There were some counterarguments that groups committed to racial equity in healthcare need ethnic disparity data to be able to carry their case. Few disputed the argument that the American healthcare system develops systematic ways to reproduce white privilege in both health and economic well-being regardless of minor changes in data collection or the details of health service delivery.
Expert 5: Joseph Harris, Boston University
American sociologists are paying a lot of attention to COVID-19, a pandemic that affects the wealthy United States. They virtually ignored many savage infectious diseases that have decimated populations in the Global South. This includes malaria, SARS, Ebola and water-borne diarrhea. The only Global South disease that got a reasonable level of attention was AIDS, because that affected the U.S. too.
This argument received a lot of blowback from the audience, notably from scholars who had been working on those other diseases themselves. After the fireworks died down, it was agreed that public health journals had supported and published work by American social scientists on the neglected diseases. Sociological journals generally had not. The condemnation of American researchers was rolled back. The condemnation of American social science journals stuck.
Expert 6: Stefan Timmermans, UCLA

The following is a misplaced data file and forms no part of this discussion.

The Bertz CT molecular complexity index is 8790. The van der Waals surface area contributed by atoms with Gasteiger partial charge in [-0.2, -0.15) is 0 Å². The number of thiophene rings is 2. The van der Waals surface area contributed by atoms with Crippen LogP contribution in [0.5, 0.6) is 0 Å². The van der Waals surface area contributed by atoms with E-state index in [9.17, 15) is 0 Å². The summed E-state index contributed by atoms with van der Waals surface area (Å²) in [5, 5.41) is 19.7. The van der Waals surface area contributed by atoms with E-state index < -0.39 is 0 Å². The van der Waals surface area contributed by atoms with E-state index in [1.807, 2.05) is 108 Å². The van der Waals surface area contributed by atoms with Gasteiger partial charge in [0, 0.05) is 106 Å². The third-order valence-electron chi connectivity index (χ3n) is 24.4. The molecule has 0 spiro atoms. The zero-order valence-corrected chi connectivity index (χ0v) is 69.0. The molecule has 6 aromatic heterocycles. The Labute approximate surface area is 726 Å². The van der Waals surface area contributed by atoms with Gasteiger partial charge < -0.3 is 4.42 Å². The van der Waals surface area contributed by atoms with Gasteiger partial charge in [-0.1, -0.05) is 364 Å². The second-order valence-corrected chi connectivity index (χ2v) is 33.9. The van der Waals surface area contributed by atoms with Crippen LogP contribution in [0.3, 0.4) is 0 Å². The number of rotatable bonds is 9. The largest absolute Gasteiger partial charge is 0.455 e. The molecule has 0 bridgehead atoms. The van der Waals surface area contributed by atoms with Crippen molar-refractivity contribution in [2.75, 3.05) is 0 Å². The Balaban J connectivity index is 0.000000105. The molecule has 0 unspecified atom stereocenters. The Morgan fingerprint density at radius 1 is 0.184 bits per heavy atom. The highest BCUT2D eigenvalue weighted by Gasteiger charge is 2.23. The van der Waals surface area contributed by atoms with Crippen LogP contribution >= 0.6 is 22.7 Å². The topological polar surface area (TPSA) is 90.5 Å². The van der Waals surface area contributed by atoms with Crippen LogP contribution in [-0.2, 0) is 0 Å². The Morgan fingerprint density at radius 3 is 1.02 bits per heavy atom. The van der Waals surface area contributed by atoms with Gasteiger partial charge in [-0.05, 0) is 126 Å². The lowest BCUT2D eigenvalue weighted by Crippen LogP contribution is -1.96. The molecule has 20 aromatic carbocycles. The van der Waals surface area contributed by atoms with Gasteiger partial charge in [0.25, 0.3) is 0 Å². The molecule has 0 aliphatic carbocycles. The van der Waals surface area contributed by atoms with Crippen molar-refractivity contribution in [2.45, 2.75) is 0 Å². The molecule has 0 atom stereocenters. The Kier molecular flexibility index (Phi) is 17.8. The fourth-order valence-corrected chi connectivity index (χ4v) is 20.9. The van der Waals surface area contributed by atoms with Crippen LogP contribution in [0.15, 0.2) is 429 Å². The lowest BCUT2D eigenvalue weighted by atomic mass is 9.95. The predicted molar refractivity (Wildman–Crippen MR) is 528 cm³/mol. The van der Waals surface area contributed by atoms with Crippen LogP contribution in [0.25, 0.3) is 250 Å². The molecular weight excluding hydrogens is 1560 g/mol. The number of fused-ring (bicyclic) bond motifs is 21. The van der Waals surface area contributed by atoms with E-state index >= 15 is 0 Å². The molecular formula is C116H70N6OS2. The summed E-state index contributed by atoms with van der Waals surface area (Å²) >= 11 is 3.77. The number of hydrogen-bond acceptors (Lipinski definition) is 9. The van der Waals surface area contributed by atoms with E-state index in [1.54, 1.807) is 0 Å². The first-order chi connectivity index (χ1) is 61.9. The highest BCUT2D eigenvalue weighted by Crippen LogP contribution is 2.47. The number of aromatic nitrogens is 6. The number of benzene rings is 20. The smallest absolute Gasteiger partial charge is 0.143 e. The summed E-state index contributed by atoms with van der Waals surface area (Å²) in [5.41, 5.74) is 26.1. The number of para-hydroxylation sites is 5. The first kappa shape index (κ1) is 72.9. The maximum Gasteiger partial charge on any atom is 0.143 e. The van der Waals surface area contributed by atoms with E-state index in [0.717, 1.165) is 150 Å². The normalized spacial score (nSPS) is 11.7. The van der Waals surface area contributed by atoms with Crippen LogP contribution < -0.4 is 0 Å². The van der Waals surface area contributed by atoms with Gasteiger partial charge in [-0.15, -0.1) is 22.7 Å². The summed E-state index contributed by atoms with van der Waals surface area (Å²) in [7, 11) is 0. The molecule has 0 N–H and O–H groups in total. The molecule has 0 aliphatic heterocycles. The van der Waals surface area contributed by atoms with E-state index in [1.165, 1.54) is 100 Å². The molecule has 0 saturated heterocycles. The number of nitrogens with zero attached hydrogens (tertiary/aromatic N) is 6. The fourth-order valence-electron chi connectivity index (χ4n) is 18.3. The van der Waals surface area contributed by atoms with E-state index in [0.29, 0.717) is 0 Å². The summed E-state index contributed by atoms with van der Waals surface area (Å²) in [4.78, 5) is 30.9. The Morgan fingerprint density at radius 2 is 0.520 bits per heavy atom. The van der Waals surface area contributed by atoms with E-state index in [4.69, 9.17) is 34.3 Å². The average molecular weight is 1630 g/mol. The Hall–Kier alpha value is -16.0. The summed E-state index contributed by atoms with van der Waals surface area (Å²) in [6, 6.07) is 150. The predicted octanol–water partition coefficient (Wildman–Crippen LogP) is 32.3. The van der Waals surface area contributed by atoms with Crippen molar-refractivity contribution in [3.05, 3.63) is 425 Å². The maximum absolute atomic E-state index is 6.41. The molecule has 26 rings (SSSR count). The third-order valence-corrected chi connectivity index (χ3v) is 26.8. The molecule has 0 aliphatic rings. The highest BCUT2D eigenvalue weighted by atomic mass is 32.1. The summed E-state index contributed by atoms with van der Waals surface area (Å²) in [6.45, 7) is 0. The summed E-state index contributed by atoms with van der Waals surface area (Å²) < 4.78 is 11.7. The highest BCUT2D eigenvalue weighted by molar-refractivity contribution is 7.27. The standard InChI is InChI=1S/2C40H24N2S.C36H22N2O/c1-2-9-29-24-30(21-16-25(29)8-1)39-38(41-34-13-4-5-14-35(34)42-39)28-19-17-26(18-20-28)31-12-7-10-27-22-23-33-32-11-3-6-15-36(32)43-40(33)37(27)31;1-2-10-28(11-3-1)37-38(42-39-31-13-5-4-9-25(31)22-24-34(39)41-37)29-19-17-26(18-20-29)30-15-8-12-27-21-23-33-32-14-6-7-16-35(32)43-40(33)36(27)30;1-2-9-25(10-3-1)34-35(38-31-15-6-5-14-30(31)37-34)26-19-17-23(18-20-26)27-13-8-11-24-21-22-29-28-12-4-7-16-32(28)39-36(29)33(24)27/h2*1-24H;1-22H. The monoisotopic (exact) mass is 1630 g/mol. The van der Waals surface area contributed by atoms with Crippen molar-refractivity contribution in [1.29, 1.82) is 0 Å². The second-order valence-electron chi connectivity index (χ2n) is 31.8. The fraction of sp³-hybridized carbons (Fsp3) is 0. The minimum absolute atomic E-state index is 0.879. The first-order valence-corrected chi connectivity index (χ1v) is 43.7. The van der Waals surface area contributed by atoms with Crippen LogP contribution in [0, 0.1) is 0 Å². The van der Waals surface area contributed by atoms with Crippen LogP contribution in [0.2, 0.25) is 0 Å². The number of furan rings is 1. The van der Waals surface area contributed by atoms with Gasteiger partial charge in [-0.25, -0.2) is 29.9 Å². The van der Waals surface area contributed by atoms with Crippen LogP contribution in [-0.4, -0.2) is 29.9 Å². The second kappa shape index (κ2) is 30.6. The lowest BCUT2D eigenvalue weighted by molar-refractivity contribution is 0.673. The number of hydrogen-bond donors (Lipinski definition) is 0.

Major mortality crises change the way societies die. Enbalming was a product of the Civil War. The Spanish Flu produced the doctrine of flattening the curve. It is too early to assess the long term effects of coronavirus. However, at least two trends seem to be in the making. The first is that death has become a more public phenomenon. Previously, deaths were treated as a private affair, of little importance outside the immediate circle of the friends and families of the deceased. Now, trends in death are discussed in the newspaper.
More importantly, coronavirus may lead to a sense of the greater disposability of large swathes of our population. The elderly are being written off as natural coronavirus risks. This is even more the case for elderly with pre-existing conditions such as diabetes or lung pathology. Patients with serious non-COVID related diseases such as advanced cancer are being denied treatment to save hospital beds for “more promising” cases. America is now a society where death has more immediacy. What this implies for the future remains to be seen.
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Altogether, the sociological study of coronavirus is alive and well – even if the nation and the world as a whole are fairly sick.
The findings will become more crystallized and more coherent as more data come in. Early analyses always have to be modified in the face of later studies done with better data, larger samples and more sophisticated analytical techniques.
However, the early findings coming out tell a stimulating story.
People are building ever more robust social networks. The attacks on medical authority become ever more widespread, organized and facile. Racial disparities increase – and they increase through a wide variety of mechanisms. The attention of the American people and American scholars continues to be disproportionately centered on the American experience. The American way of dying has led to greater public awareness of the end of life, and greater willingness to view some of the living as already-dead.
These are not particularly cheerful findings.
But then, hey – our nation’s sick.